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The 56 Most Iconic Watches of All Time

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The most notable timepieces ever designed, all in one place.

Wristwatches have been around for well over a century now, having first come into popularity toward the end of the nineteenth century. Throughout the course of the twentieth century and even into the twenty-first, a number of brands from around the world — though mostly in Switzerland and Japan — have released watches that, for one reason or another, have settled in our collective consciousness as design icons.

The most iconic watches of all time are as diverse as they are recognizable. From practical time-tellers born in the crucible of war to stylish accessories designed to elevate any outfit to purpose-built tools made for flying airplanes, racing automobiles and diving to the depths of the ocean, these legendary timepieces have all become more than mere instruments for telling time. They’re trendsetters, travel companions, personal keepsakes and indispensable pieces of kit. These are the most iconic watches ever made.

The Most Iconic Pilot’s Watches

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While not necessary for flying a plane today, the history of aviation wouldn’t be what it is without these essential tools. From simple WWII-derived Fliegers to busy-looking chronographs and time zone-jumping GMTs, pilot’s watches come in many styles and sizes (though they do tend to be on the larger side for both readability and usability) but all were originally designed to aid aviators in their daring, high-flying profession.

The Most Iconic Dive Watches

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Is there a more popular traditional watch style today than the dive watch? Although most people wearing a diver these days aren’t strapping it on over a wetsuit, this style of watch has nevertheless proliferated since its debut in the early 1950s to become a critical piece in every watch enthusiast’s collection. Their robust build, versatile and attractive looks and inherent cool factor all suggest that the dive watch’s favored status is here to stay.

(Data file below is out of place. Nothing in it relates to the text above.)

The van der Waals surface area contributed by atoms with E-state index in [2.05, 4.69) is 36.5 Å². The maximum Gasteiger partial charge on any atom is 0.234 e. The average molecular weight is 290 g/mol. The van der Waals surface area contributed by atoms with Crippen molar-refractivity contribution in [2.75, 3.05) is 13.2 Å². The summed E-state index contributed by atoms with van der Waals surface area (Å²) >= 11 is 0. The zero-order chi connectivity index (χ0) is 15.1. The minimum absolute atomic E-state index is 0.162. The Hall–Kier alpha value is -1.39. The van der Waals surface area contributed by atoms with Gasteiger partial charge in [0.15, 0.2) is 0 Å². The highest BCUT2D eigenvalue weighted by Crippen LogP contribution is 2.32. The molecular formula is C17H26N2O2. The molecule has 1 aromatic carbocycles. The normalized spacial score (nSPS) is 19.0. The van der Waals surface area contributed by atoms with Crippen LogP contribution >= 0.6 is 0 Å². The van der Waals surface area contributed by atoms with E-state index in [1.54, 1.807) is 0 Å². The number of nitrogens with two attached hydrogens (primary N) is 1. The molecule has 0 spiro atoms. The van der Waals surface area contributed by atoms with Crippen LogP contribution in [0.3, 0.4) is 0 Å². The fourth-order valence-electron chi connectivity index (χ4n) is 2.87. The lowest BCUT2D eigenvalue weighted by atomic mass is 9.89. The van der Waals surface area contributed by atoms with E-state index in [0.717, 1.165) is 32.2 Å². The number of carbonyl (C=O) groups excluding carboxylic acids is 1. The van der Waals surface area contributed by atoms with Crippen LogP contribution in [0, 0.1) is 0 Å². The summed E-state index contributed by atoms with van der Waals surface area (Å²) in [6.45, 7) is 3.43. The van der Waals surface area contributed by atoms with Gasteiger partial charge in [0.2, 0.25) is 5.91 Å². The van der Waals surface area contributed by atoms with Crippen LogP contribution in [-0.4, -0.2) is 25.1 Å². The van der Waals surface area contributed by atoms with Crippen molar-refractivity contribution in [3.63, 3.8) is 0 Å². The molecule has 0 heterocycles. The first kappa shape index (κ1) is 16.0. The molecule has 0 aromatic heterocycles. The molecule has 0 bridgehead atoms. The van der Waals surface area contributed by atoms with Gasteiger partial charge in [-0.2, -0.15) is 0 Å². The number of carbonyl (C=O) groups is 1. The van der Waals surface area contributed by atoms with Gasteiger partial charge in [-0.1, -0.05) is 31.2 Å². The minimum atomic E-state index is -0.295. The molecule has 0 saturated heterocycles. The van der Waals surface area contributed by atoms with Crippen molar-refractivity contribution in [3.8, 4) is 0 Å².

The Most Iconic Field Watches

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While divers and pilot’s watches also have military roots, no style of watch is as associated with wartime innovation as field watches. This basic time-telling style, which prioritizes legibility and toughness above all else, was born in the trenches of WWI and came into its own during the Second World War before finding a new life on the wrists of adventurers, alpinists and explorers in the post-war era of the twentieth century.

The Most Iconic Chronographs

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A chronograph — essentially a stopwatch integrated into a regular timepiece — is arguably the most useful watch complication of all. Throughout history, chronographs have been used for everything from timing sporting events to literally saving the lives of astronauts, and even in our daily lives, they come in handy for mundane tasks like cooking and doing laundry. It’s no wonder, then, that several of the most recognizable watches in the world just happen to boast this handy feature.

The Most Iconic Racing Watches

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Nothing quite combined panache and danger like the golden age of motorsports, embodied by the race-timing tools that sprang from the era. In the 1960s and ’70s especially, daredevil drivers wore exotic chronograph watches that not only timed their laps and calculated their speed, but also allowed them to showcase their own personal style as designs became funkier and more flamboyant. If you’ve got the need for speed, these are the watches for you.

The Most Iconic Dress Watches

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One of the oldest styles of wristwatch, dress watches are what you wear when you want to look your best; the pièce de résistance of any well-put-together outfit. But while their smaller size, minimalist features and formal looks seem tailor-made for, well, tailor-made clothing, many of the best-known dress watches actually have sporting origins, making them more capable — and interesting — than you may have known.

The Most Iconic Quartz Watches

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While sometimes frowned upon by enthusiasts, quartz watches remain a critical piece of timekeeping history and are largely to thank for the accuracy we take for granted today. The first quartz wristwatches appeared at the tail end of the 1960s and by the 1980s had become so inexpensive and accurate that they nearly caused the extinction of the mechanical watch industry — but we can’t fault them for being that good at their job.

The Most Iconic Digital Watches

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From the futurism of 1980s quartz watches to today’s smartwatches, digital watches continue to show how wristwatches can adapt to changing tastes and needs. Seeing the time displayed numerically rather than on an analog clock face was a revelation just a few decades ago, but now it has become so ubiquitous that it’s how most of us read the time throughout the day, whether on our phones, our computer screens or, of course, on our wrists.